So let’s get into, I guess the incentives behind this. All right. So I really want to talk about the three different parties that we’re kind of hearing from and hearing about, the first one of those being government, sorry, you know, we always talk about this and I think it’s the most important thing to understand when it comes to finance. Charlie Munger says it all the time. Look at the incentives, understand what people’s drivers are. If you want to understand that behavior, understand where this self-interest is, and you will be able to much better predict what’s going to happen. So let’s go through government, mate, what are the, what are the incentives

Ryan: the biggest incentive for governments is obviously to maintain position. So they’re going to make decisions that help them stay in power and make decisions that increase public perception of how they’re running the country. you know, it’s an interesting one at the moment with the election going on in Australia, where historically, anytime there’s been a right reprise during an election, the political party, that’s in power right now, the prime minister in position right now has lost.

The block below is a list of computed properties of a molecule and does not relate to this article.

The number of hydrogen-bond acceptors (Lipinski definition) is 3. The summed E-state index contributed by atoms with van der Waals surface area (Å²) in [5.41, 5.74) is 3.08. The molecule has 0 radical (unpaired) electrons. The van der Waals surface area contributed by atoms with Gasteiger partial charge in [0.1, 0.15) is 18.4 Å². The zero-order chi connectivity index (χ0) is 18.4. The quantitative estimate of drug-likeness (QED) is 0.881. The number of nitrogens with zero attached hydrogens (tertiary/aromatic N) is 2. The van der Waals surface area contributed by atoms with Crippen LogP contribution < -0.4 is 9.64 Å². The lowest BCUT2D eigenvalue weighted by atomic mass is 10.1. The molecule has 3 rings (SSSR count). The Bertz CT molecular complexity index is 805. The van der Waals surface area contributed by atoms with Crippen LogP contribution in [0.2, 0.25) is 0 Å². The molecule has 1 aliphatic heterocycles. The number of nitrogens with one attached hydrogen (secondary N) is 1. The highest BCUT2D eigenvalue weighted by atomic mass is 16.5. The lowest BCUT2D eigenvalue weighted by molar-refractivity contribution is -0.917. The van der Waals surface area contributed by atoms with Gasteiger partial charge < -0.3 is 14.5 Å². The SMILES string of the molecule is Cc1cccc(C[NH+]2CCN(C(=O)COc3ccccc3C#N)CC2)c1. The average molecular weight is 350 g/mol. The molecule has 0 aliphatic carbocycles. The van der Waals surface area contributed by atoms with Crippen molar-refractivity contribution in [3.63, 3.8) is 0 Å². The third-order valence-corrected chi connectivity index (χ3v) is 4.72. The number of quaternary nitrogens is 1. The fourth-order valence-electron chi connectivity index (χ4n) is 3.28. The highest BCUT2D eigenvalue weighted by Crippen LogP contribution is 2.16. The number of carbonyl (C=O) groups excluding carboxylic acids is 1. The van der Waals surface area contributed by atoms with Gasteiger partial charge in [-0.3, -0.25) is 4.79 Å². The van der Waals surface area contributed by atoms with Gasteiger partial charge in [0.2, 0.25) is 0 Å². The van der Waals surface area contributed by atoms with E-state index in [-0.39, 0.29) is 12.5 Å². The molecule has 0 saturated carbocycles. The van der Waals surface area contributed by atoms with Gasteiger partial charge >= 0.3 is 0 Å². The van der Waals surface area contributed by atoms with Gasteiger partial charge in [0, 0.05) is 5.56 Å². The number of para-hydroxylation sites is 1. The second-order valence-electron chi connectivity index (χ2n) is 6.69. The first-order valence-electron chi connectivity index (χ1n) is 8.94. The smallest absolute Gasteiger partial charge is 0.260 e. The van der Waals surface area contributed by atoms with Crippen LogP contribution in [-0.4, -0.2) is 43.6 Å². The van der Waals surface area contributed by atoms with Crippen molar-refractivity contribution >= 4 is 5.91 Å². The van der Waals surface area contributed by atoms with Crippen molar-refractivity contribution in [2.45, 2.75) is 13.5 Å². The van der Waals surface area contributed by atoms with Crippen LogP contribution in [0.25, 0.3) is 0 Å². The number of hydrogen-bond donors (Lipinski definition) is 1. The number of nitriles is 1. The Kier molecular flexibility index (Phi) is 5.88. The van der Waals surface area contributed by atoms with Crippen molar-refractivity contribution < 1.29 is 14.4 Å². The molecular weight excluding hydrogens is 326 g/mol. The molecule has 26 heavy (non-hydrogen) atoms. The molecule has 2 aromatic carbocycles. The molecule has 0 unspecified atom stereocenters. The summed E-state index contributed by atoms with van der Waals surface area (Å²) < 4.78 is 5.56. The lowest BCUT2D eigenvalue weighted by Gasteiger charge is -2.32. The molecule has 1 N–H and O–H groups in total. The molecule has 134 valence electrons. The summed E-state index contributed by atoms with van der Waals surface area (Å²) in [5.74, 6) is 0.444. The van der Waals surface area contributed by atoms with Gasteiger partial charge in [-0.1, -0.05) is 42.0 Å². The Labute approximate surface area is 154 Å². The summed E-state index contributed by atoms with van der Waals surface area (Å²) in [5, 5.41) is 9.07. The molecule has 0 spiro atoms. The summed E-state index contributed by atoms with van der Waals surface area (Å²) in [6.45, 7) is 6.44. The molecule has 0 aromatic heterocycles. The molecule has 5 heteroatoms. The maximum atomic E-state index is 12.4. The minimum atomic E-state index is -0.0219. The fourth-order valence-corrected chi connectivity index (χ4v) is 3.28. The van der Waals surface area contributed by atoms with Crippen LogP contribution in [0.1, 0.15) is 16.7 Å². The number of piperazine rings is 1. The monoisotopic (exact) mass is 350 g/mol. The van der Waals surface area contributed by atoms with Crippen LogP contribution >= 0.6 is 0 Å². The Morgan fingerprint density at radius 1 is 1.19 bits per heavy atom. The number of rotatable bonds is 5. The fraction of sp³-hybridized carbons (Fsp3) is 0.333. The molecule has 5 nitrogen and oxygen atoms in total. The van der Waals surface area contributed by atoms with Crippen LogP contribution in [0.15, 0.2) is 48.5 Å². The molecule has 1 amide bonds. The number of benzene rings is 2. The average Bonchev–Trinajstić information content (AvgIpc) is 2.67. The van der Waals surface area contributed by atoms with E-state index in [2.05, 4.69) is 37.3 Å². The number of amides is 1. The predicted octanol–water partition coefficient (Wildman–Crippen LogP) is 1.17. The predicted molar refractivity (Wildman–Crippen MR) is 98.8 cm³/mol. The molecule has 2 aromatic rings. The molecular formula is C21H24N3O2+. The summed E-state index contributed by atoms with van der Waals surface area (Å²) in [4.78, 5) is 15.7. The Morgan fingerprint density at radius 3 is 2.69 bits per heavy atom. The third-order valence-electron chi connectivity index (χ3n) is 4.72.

And so that’s a big influence on, you know, what’s happening in this upcoming election. And so we’ll see what happens there. the other thing is they want to be able to keep their overheads low. And so, you know, I guess the common perception around this is that for governments to spend they’ll rise tackle. And that’s kind of the primary mechanism that they use for spending on infrastructure and everything else. but it’s not really true. Actually, most of their money comes from issuing bonds, which is the same as basically taking out debt. So like you and I might borrow from a bank, what the government does is they issue bonds, which is either they’ll borrowed from you.